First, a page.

Reading history can be enlightening…especially when it’s your own.
When I first started trading, I reacted to pullbacks in an uptrend just like everybody else did: “Here we go! Price will crash from here! Time to sell everything!” At which point the price would pivot and move higher, thumbing its collective nose at me while I struggled to figure out what had just happened. I had to learn from these situations after the fact and understand that the “anchor trend” was still intact, and I had been “shaken out” like all the other chum in the market.
I had to study my actions and learn to “fade” that temporary fear. After a while, I was able to stow my concerns and look to pullbacks as an opportunity to enter long.
And then the crash of 2008 happened. Reading one of my entries from October 2008, it now sounds like a horror novel. Journal entries like “I’m not sure if this market will ever recover” are funny to read now, but it was the real deal at the time and certainly reason for concern. After seeing crash after crash occur that year and into 2009, I had to learn to study my fear and reactions after the fact, and learn to decode them as a signal for opportunity.
Ultimately, what you learn to do over time is to detect your reaction as a human being to a normal situation that would create a fearful response, and try to learn to create a different response to it than the “fight or flight” response that we’re all programmed with. And the only way that you can create this feedback loop is to create some form of journal. I create a strategy journal for every different trading strategy to track the numbers, but I also maintain a written journal to record my perceptions to a certain situation, and it’s my job as a trader to decode that “normal” response and see if opportunity is on the other side.
You must learn to think differently than the rest of the crowd if you want to do this for a living. Journaling your thoughts is the first step towards accomplishing this.
In your corner…Doc Severson
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Recently, Dave was interviewed on the changes happening with the dollar and monetary system, especially with the new BRICS currency being released in August. If you are looking to better understand the impact and what the future may hold for you as an investor and/or personally, give it a listen!
Something that I see on an ongoing basis is retail traders diving full-on into a new strategy, immediately failing, and then hopping onto ANOTHER new strategy and repeating the experience. Instead of having ten years of experience in trading, most retail traders get one year of experience ten times, and it’s not additive.
It’s frustrating for the trader since they never seem to get anywhere. Sound familiar? It should, I went through this exact pattern myself. I knew dozens of different options strategies, could employ about a hundred different technical indicators, and knew how to scan through thousands of stocks. I knew a little about a lot of things. Trouble is, I wasn’t making any money.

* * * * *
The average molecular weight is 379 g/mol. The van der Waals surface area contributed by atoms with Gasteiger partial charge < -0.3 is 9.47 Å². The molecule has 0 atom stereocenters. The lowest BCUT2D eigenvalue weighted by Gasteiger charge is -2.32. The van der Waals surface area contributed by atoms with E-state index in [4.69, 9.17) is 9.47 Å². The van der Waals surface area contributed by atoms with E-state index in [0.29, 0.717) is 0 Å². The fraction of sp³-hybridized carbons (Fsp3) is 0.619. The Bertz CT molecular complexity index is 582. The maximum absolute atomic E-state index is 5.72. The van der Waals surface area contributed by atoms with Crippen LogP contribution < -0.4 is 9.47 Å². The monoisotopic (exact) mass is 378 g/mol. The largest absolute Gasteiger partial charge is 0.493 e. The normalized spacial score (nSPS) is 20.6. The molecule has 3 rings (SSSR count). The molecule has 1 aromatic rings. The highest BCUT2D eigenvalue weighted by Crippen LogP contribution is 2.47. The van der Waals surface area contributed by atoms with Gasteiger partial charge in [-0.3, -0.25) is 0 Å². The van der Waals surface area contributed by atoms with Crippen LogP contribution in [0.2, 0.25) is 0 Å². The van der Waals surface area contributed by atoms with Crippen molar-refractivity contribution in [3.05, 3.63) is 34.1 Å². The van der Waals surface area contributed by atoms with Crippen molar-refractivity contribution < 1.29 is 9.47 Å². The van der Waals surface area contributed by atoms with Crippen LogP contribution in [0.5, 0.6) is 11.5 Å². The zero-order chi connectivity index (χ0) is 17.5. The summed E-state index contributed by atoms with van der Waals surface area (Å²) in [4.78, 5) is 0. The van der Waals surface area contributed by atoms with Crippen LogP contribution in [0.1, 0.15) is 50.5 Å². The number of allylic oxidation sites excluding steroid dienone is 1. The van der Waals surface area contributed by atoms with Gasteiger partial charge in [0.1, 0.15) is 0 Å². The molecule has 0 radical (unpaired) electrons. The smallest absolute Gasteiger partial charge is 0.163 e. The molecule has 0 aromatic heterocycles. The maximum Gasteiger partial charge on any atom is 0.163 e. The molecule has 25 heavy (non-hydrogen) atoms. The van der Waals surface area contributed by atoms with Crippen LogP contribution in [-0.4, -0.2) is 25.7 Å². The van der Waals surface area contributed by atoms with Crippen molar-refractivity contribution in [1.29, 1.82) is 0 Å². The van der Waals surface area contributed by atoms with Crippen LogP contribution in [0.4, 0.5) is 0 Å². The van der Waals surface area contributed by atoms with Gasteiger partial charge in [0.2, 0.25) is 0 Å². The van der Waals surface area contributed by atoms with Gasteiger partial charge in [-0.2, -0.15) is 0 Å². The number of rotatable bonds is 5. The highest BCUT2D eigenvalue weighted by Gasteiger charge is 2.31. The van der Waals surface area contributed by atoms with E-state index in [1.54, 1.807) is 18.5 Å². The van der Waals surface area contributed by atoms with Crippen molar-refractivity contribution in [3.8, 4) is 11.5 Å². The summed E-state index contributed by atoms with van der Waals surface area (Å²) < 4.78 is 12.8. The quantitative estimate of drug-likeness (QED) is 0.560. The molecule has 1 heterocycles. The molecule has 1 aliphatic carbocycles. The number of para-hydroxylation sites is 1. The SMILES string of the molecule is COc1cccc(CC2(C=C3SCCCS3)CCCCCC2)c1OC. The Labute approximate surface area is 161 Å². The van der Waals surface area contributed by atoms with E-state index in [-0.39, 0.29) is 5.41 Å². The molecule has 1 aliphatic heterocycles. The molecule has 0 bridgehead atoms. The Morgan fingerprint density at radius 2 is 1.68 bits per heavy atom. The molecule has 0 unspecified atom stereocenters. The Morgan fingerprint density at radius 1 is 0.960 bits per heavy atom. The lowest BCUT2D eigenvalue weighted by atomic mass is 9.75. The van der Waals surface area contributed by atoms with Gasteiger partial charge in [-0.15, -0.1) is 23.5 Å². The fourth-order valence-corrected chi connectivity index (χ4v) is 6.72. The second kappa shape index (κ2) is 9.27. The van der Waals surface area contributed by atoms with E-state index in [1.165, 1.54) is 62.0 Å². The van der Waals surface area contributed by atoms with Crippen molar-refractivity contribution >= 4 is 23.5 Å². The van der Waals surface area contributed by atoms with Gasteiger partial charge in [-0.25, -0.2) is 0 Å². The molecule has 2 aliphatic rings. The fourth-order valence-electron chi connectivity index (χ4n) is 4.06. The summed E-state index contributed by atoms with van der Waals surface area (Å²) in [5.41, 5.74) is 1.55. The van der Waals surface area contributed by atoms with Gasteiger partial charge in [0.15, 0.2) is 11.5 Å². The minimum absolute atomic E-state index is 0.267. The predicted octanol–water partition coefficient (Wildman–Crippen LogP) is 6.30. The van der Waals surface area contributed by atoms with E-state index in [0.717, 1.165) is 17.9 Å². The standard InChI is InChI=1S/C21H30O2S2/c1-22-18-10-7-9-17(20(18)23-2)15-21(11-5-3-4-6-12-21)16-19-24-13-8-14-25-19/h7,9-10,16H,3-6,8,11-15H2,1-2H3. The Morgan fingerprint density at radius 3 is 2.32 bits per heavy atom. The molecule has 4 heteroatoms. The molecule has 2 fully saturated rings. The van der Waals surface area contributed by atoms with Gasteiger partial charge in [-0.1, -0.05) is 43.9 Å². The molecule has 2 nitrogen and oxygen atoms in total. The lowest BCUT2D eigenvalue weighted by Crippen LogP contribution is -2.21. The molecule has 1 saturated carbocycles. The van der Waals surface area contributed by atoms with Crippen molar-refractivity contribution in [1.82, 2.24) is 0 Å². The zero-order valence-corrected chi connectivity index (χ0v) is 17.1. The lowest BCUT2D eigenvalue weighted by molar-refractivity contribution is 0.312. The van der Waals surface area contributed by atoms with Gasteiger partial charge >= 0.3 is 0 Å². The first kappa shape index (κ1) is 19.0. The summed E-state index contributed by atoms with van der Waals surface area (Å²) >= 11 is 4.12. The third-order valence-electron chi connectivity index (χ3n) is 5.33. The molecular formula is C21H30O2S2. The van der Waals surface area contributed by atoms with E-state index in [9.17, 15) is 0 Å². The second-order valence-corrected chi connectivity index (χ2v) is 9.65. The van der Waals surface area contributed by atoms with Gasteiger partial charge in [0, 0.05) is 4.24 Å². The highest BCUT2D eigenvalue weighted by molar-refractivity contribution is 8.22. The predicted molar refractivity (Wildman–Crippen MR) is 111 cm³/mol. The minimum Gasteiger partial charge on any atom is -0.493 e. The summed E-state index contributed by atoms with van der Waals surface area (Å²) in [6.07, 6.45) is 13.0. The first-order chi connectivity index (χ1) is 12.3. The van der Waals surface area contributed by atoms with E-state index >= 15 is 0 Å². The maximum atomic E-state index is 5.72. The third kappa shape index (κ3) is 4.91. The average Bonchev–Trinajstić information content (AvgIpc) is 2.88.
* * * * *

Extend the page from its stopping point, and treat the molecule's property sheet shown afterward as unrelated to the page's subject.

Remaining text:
And then I did something which was to become the tipping point for me - I stopped trading everything. I closed every open position and hit the big red “reset” button.
I resolved to do NOTHING until I could define ONE chart and ONE strategy that I would master. Just one. If I could not get one strategy to work on one chart, then multiplying the complexity would not help.
And it worked. In no time I had settled on the SPX chart and the iron condor; this combination seemed to give me the best chance for success, and it wasn’t but six months later that I turned in my two-week notice. Once you really get behind something and go deep, I found that I had no choice but to burn my bridges and go solo.
So if you have already found your “one thing,” then how do you go about “earning the right” to ramp up your capital?
Something that I advise new members of the Daily Target 100 trading room is to start out with a simulated trading environment. Learn the MECHANICS of the trade; how to enter, how to defend, and how to exit. If you can’t get this to work in a sim environment, then wasting live money won’t help. Commit to perfect mechanics before you move on to live capital.
And when you go live, consider just trading one contract. Even if you have a larger account, and ESPECIALLY if you have a larger account. Create a business plan for yourself and identify performance metrics that you must meet before you increase position size.
Earn the right. Be methodical. Find your one thing and specialize in it. That’s the only way that I know of that actually works.
In your corner…Doc Severson
For a FREE 2 Week Trial of Doc's Daily Income Service, click here.